Prosecutor general orders 'speedy' probe of civic group
Yoon's order follows allegations that the Korean Council for Justice and Remembrance for the Issues of Military Sexual Slavery by Japan exploited the survivors and misappropriated funds. He noted that the group has received government subsidies, and told prosecutors to “examine all allegations raised in the media” against the civic group, the JoongAng Ilbo reported Tuesday.
The Supreme Prosecutors' Office is supporting the ongoing efforts of the Seoul Western District Prosecutors’ Office, which is in charge of the legwork of the investigation.
The Korean Council, which has since 1990 advocated for victims of the Japanese military’s sexual slavery before and during World War II since 1990, has been accused of misusing donations and government subsidies and questionable accounting practices.
The former head of the group, lawmaker-elect Yoon Mee-hyang, has also been questioned over other irregularities, including the council’s purchase of a house in Anseong, Gyeonggi, meant to be used as a healing center for the so-called “comfort women” victims.
The house was purchased in September 2013 for 750 million won ($607,000) and was sold last month at a much lower price than it was initially purchased for. The group also allegedly used the house, which has been managed by Yoon's father, for purposes outside its intended use.
Yoon, who has denied the allegations against her, has also been accused of collecting donations in her personal bank accounts.
The allegations, in the form of news reports and civil complaints filed against the Korean Council, followed an explosive May 7 press conference by Lee Yong-soo, a comfort woman survivor who questioned the integrity and financial transparency of the civic group and its former head. In a second press conference Monday, Lee again expressed grief over having been “used” by the Korean Council for the past 30 years and said that she believes prosecutors will reveal whether Yoon committed any crimes, and punish her if she did.
Prosecutors are reportedly tracing Yoon’s personal back accounts, including her KB Kookmin Bank account. The investigation could also be expanded to include the bank accounts of other figures close to Yoon. Prosecutors also are considering dispatching an investigator specializing in accounting sometime this week.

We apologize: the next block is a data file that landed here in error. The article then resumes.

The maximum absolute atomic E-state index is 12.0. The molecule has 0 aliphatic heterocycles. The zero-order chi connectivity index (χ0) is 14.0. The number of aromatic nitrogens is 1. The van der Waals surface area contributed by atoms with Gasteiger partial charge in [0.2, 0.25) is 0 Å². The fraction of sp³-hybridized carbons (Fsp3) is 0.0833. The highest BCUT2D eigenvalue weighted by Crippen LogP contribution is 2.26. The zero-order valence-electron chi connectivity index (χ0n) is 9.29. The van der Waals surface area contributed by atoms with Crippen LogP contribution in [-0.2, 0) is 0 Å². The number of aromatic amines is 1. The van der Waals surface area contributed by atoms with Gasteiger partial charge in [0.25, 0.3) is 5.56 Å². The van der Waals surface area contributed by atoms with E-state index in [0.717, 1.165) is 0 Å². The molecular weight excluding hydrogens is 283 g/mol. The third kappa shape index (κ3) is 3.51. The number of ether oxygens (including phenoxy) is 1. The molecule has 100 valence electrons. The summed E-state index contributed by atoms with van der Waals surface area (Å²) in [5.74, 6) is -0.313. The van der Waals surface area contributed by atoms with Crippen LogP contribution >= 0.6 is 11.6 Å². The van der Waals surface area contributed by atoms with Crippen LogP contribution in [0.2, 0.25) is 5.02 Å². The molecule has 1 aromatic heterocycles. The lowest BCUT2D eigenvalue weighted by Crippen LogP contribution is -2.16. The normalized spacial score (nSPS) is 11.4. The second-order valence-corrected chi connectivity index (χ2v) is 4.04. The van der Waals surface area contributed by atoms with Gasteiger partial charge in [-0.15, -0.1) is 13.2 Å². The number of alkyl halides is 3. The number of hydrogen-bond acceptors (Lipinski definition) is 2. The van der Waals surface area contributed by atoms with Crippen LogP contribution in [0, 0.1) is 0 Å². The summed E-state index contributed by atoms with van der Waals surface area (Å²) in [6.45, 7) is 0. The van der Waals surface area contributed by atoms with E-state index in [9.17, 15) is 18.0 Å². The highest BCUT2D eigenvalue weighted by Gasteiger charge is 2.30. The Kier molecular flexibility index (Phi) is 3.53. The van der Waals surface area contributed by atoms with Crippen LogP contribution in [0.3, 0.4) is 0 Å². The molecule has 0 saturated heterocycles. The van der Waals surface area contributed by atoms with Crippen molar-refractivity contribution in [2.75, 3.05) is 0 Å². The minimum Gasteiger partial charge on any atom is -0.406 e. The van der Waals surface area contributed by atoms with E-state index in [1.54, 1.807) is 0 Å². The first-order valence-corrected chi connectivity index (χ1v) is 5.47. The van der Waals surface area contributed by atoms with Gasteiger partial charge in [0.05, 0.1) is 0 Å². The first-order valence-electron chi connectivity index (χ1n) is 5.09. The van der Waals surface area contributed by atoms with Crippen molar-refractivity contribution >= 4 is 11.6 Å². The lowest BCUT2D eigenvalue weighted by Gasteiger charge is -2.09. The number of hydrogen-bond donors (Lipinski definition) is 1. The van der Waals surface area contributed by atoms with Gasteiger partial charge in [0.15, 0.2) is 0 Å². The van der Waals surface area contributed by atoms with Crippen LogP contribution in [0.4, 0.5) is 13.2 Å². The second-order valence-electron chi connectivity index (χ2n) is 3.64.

Yoon, who was elected last month, is set to begin her term as a proportional lawmaker for the ruling Democratic Party (DP) when the new National Assembly session begins Saturday.
Investigators appear to be moving quickly ahead of that date, as Yoon's status as a sitting lawmaker would provide her with immunity against being arrested, making it more difficult for them to summon her if needed.
Prosecutor General Yoon’s involvement in the case is seen as reflecting the seriousness of the potential criminal charges and also may signal that the scale of the probe could widen.
But legal experts have indicated that lawmaker-elect Yoon taking office later this week is unlikely to have had a major impact on the prosecutor general’s order. The probe and analysis of the documents and evidence should require more than four days, and the Korean Council has been cooperative with the investigation. Likewise, there is the possibility that Yoon Mee-hyang could voluntarily comply with prosecutors’ summons if needed.
Yoon has said she has no plans to step down as a proportional representative. She has kept a low public profile in recent days, and declined an invitation from Lee Yong-soo to appear at a second press conference held Monday.
The Munhwa Ilbo reported Tuesday that prosecutors decided to summon Yoon as a suspect amid an investigation into the Korean Council’s alleged accounting fraud and misappropriation of donations. According to prosecution sources, investigators are also considering questioning Lee, who first accused Yoon of misusing Korean Council funds.
The main opposition United Future Party (UFP) on Monday held its first task force meeting as it separately investigates the allegations against the Korean Council. The party has called for Yoon to step down as a proportional representative.
Ruling Democratic Party spokesman Kang Hoon-sik said Monday the DP will await the result of the prosecution's investigations and stressed that “revealing the truth is the priority” regarding Lee’s accusations in her second press conference. He added that the Korean Council must actively work to resolve the issues raised by Lee, while saying the controversy“should not overshadow the rights activities and history."
However, DP Rep. Kang Chang-il told MBC radio on Tuesday that separate from any prosecutor investigation, Yoon should also “apologize for creating such an uproar.”
Kang said, “As a lawmaker and politician, she has to state her position on the issues raised by [Lee] and explain things that have to be explained.”
BY KANG KWANG-SOO, PARK SA-RA, SARAH KIM [firstname.lastname@example.org]
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